Animal Welfare Institute
Captive rhesus macaques are not naturally aggressive, but poor husbandry and handling practices can trigger their aggression toward conspecifics and toward the human handler. The myth of the aggressive monkey probably is based on often not taking into account basic ethological principles when managing rhesus macaques in the research laboratory setting.
Macaca mulatta is the most common nonhuman primate species found in biomedical research facilities in the United States. Of the 57,000 or so primates (United States Department of Agriculture, 2000), approximately 33,000 (58%) animals are rhesus macaques (National Center for Research Resources, 2002) of whom an estimated 16,500 (50%) are living in cages.
Traditionally, rhesus macaques have the reputation of being particularly aggressive animals who are best kept in solitary confinement and handled with enforced restraint. Bernstein, Gordon, and Rose (1974) observed that "rhesus monkeys in the laboratory have well-earned reputations for their aggressive response and near-intractable disposition" (p. 212). Gisler, Benson, and Young (1960) warned that "the rhesus monkey is extremely nervous and energetic and is difficult to house. Unquestionably, animals involved in experiments should be housed in individual cages" (p. 760). Line (1987) cautioned that "any plan to increase social interaction also increases the risk of injury and death" (p. 858). According to Ackerley and Stones (1969), "all monkeys are dangerous" and "should not be handled in the fully-conscious state" (pp. 207, 211). Underscoring that one of the major drawbacks to the use of rhesus macaques is that "they can be difficult and even dangerous to handle," Robbins, Zwick, Leedy, and Stearns (1986) stated that "restraint is therefore necessary and desirable to protect both the investigator and the animal," but cautioned that "often the animal is uncooperative because of adverse conditioning or fear" (p. 68). Valerio, Miller, Innes, and Courntey (1969) also pointed out that the rhesus monkey is "an agile, unpredictable, and often vicious creature with sharp teeth. Personnel must wear heavy protective clothingparticularly glovesto protect against bites" (pp. 4445). The authors added a warning that "despite rigorous observance of all precautions, bites and scratches are frequent" (p. 45). Whitney, Johnson, and Cole (1973) however, contended that "the risk of herpes virus B infection and other zoonoses transmitted by bite or scratch is minimized by appropriate restraint which may be physical or chemical or a combination of the two" (p. 50). Henrickson (1976) and Wickings and Nieschlag (1980) underscored that male rhesus macaques are particularly difficult and dangerous, making it quasi-imperative to use physical or chemical restraint when handling them. The assumption that chemical restraint with ketamine avoids stress reactions does not hold true unless the subject has been trained to cooperate during ketamine injection. Traditionally, rhesus macaques are forcibly immobilized during injection (Ackerley & Stones, 1969), a circumstance that introduces stress as an uncontrolled variable (Aidara, Tahiri-Zagret, & Robyn, 1981; Crockett, Shimoji,& Bowden, 2000; Loomis, Henrickson, & Anderson, 1980; Streett & Jonas, 1982) even before the actual experimental procedure has started.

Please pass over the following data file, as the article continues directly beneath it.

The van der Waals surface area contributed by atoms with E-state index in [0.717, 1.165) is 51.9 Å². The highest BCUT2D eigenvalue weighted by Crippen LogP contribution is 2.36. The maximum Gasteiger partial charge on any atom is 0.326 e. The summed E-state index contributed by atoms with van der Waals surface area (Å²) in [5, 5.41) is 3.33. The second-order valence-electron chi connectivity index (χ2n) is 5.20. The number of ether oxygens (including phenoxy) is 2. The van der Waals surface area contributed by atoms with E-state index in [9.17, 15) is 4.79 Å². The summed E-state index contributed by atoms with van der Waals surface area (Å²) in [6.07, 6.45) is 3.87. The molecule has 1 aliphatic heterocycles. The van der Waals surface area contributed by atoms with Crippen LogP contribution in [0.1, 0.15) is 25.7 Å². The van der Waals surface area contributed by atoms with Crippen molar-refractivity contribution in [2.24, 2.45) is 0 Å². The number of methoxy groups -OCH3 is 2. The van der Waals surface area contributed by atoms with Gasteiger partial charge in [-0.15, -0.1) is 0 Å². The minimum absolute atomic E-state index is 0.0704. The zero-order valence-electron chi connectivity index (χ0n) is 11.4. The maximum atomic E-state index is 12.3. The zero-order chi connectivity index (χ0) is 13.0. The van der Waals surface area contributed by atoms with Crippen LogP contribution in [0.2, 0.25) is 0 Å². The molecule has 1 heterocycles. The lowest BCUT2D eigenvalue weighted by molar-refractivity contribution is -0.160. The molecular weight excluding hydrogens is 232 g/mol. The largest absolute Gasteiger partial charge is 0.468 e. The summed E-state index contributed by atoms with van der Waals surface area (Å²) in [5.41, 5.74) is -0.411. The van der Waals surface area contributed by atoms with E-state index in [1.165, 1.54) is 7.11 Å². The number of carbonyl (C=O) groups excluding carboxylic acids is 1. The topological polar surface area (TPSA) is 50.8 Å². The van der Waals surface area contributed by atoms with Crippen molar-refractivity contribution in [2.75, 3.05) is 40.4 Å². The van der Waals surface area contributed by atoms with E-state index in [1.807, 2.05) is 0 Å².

In line with the common notion that rhesus macaques are conspicuously aggressive among each other and against attending personnel, animals used in research and testing are traditionally housed individually (Figure 1) in single cages (National Research Council, 1998; Rosenberg & Kesel, 1994) and subjected to enforced restraint during handling procedures (Figure 2) such as sample collection and drug administration (Baskerville, 1999; Fowler, 1995; Hrapkiewicz, Medina, & Holmes, 1998; Klein & Murray, 1995). Individual caging constitutes such a primate-inadequate, disturbing situation that about 10% of single-housed rhesus macaques develop the behavioral pathology of biting their own bodies with sufficient force to produce tissue damage (Novak, Kinsey, Jorgensen, & Hazen, 1998; Platt, Kinsey, Jorgenson, & Novak, 1996). Individual housing affects not only the animals' species-typical behavior patterns, but also their normative physiology and health status (Lilly, Mehlman, & Higley, 1999; Schapiro & Bushong, 1994; Schapiro, Nehete, Perlman, & Sastry, 2000; Shively, Clarkson, & Kaplan, 1989).
||Figure 1. Rhesus macaques are typically force-restrained - here in the so-called squeeze cage - during common procedures such as blood collection.|
||Figure 2. Rhesus macaques used for research and testing are typically housed in single-cages.|